Schaunaman probably got votes because he ran on changing he cities landscape ordnance. He has never even tried this as far as I can remember. Just like Trump, Schaunaman is more concerned about his own businesses then for the average voter.
Schaunaman, just like Trump thinks he can do anything in office. Luckily Aberdeen has council people that are keeping him in check.
He likely doesn’t consider himself an “employee”, but rather “the boss”. Just judging by what I’ve read about the guy on here – it’s likely he hasn’t thought of himself as an “employee” for decades. Like Trump – his mind set is he “owns” and should control, any organization he participates in. So of course “employee” doesn’t apply to him.
Richard, would you consider a member of the council to be a city employee?
Aberdeen pays its mayor $15K a year. If you get a paycheck, you’re an employee.
Council members get paid $8,500 a year. They are employees, too. Mayor and council members alike are covered by the policy that Schaunaman violated by circulating a nominating petition for a city council candidate.
It sounds like Aberdonians would be much better off without Schaunaman trying to reign over them. He’s the king; the citizens are the serfs.
What a guy.
I whole-heartedly agree that anyone who receives a paycheck (salary, stipend, whatever) from the city is AN EMPLOYEE. My post was simply meant to explain the mindset of the mayor, wrongheaded as he may be – it is still his head.
A surge of interest in this article brought an anonymous commenter who tried to post that this article looks like a “hit piece” and that the comments are biased toward “liberalism.” I’m curious, nymous neighbors: how is reading the exact wording of the law and pointing out that a public official has violated that law a “hit piece”? How is it “liberalism” to want city officials to follow the law? I thought everyone, liberal and conservative alike, shared an interest in the rule of law.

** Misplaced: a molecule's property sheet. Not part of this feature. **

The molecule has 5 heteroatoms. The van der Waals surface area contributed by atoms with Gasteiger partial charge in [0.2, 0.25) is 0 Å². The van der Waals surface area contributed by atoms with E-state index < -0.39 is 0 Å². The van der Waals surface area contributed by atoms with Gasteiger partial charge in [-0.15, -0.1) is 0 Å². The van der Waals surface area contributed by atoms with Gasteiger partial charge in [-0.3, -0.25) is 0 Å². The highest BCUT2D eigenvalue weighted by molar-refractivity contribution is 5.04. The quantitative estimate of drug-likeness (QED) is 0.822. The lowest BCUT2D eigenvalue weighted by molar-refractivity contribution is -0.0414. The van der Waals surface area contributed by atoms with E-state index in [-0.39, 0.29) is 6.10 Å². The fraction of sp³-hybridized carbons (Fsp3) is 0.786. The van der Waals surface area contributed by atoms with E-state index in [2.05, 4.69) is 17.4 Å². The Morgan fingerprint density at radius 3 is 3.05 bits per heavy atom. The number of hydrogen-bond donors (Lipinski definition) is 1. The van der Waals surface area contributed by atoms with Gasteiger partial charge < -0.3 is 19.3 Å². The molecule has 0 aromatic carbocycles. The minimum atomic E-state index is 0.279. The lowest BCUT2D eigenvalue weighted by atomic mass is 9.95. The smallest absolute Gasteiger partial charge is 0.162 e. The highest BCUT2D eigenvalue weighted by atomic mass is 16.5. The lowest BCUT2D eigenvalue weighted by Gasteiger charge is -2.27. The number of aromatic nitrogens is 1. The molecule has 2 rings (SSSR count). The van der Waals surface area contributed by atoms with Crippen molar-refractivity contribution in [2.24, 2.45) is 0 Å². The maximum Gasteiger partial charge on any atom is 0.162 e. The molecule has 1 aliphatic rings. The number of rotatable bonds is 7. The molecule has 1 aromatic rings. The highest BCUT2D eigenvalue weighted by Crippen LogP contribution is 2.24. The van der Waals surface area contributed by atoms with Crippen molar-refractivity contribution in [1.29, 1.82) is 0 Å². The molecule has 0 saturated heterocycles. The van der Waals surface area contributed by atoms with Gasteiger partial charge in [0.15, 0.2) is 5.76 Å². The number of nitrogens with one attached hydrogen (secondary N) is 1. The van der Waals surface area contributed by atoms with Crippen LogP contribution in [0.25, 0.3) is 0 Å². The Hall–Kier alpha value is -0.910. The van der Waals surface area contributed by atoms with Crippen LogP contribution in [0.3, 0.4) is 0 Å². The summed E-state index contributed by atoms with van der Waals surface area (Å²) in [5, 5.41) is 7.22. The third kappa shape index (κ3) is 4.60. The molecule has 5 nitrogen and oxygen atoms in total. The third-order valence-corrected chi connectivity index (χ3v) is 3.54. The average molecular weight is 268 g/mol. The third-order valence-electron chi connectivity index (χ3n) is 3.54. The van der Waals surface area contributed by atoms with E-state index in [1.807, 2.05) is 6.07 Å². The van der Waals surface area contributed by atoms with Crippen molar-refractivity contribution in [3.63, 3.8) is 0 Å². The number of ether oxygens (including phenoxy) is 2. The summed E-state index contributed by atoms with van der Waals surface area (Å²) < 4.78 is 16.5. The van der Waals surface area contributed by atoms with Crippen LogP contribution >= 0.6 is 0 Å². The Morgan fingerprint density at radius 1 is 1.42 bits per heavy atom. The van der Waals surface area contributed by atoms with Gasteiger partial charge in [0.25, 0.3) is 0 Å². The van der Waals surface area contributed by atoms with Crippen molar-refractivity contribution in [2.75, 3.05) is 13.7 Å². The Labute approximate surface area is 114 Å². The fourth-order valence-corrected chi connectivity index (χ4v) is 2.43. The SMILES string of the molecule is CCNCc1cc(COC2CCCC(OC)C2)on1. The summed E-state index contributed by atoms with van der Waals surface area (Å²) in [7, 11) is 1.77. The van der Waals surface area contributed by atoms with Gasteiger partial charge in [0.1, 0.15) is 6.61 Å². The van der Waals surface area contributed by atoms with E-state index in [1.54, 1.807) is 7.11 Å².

I serve on the school board. I am not a employee of the school. Legislators are paid by the state government, they are not employees of the state. They nor I get state pensions, state health care, etc etc. You are reaching hard with this one. He’s an elected official, not a city employee. You’ll lose this challenge and rightfully so.
If you are correct in assuming that elected officials are also employees and thus not eligible to circulate petitions. Does that also mean they can not circulate petitions for themselves for re-election? That is where I would error on the side that elected officials are not considered employees. I like these discussions about muddy areas of law. Fun topic and interesting situation.
That’s a good legal question, Justin. Nothing else in the charter or ordinance appears to prevent a city employee from running for office, and council members have obviously circulated their own petitions for some time without any legal challenge.
However, Section 2.05 of the charter prohibits any council member from holding any other city office or employment during the term for which a member is elected.
Dang, James! It seems to defy the conventional understanding that when you take a paycheck, you are an employee. What’s the statute that supports your distinction?